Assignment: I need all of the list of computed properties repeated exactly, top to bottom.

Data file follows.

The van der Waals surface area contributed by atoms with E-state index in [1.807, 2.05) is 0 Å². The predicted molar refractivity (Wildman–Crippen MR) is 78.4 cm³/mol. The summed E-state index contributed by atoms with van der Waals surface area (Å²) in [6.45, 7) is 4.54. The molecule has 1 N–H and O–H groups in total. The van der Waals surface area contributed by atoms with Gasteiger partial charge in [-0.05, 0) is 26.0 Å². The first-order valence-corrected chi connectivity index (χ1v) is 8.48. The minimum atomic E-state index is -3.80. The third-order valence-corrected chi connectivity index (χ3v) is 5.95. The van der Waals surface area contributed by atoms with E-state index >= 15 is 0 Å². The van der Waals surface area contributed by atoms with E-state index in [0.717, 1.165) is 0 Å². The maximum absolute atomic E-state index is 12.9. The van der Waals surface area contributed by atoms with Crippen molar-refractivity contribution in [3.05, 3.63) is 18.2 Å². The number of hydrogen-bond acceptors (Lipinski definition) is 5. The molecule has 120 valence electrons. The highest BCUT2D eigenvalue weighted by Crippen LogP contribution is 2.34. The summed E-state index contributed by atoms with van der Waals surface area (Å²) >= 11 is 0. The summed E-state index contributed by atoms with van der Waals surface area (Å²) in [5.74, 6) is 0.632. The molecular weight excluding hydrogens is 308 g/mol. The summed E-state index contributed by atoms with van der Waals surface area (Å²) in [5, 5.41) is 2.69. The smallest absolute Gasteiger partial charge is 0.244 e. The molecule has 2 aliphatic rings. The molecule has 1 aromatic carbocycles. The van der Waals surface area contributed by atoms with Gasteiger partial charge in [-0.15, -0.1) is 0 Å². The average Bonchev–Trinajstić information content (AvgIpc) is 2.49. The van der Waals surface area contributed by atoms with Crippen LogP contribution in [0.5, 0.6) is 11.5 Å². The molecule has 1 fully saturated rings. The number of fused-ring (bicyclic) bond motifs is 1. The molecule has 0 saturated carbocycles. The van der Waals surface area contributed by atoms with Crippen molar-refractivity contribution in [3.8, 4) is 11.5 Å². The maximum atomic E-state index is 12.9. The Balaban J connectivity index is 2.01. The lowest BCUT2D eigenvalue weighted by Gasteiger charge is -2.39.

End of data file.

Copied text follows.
The van der Waals surface area contributed by atoms with E-state index in [1.807, 2.05) is 0 Å². The predicted molar refractivity (Wildman–Crippen MR) is 78.4 cm³/mol. The summed E-state index contributed by atoms with van der Waals surface area (Å²) in [6.45, 7) is 4.54. The molecule has 1 N–H and O–H groups in total. The van der Waals surface area contributed by atoms with Gasteiger partial charge in [-0.05, 0) is 26.0 Å². The first-order valence-corrected chi connectivity index (χ1v) is 8.48. The minimum atomic E-state index is -3.80. The third-order valence-corrected chi connectivity index (χ3v) is 5.95. The van der Waals surface area contributed by atoms with E-state index >= 15 is 0 Å². The van der Waals surface area contributed by atoms with E-state index in [0.717, 1.165) is 0 Å². The maximum absolute atomic E-state index is 12.9. The van der Waals surface area contributed by atoms with Crippen molar-refractivity contribution in [3.05, 3.63) is 18.2 Å². The number of hydrogen-bond acceptors (Lipinski definition) is 5. The molecule has 120 valence electrons. The highest BCUT2D eigenvalue weighted by Crippen LogP contribution is 2.34. The summed E-state index contributed by atoms with van der Waals surface area (Å²) >= 11 is 0. The summed E-state index contributed by atoms with van der Waals surface area (Å²) in [5.74, 6) is 0.632. The molecular weight excluding hydrogens is 308 g/mol. The summed E-state index contributed by atoms with van der Waals surface area (Å²) in [5, 5.41) is 2.69. The smallest absolute Gasteiger partial charge is 0.244 e. The molecule has 2 aliphatic rings. The molecule has 1 aromatic carbocycles. The van der Waals surface area contributed by atoms with Gasteiger partial charge in [-0.15, -0.1) is 0 Å². The average Bonchev–Trinajstić information content (AvgIpc) is 2.49. The van der Waals surface area contributed by atoms with Crippen LogP contribution in [0.5, 0.6) is 11.5 Å². The molecule has 1 fully saturated rings. The number of fused-ring (bicyclic) bond motifs is 1. The molecule has 0 saturated carbocycles. The van der Waals surface area contributed by atoms with Crippen molar-refractivity contribution in [3.8, 4) is 11.5 Å². The maximum atomic E-state index is 12.9. The Balaban J connectivity index is 2.01. The lowest BCUT2D eigenvalue weighted by Gasteiger charge is -2.39.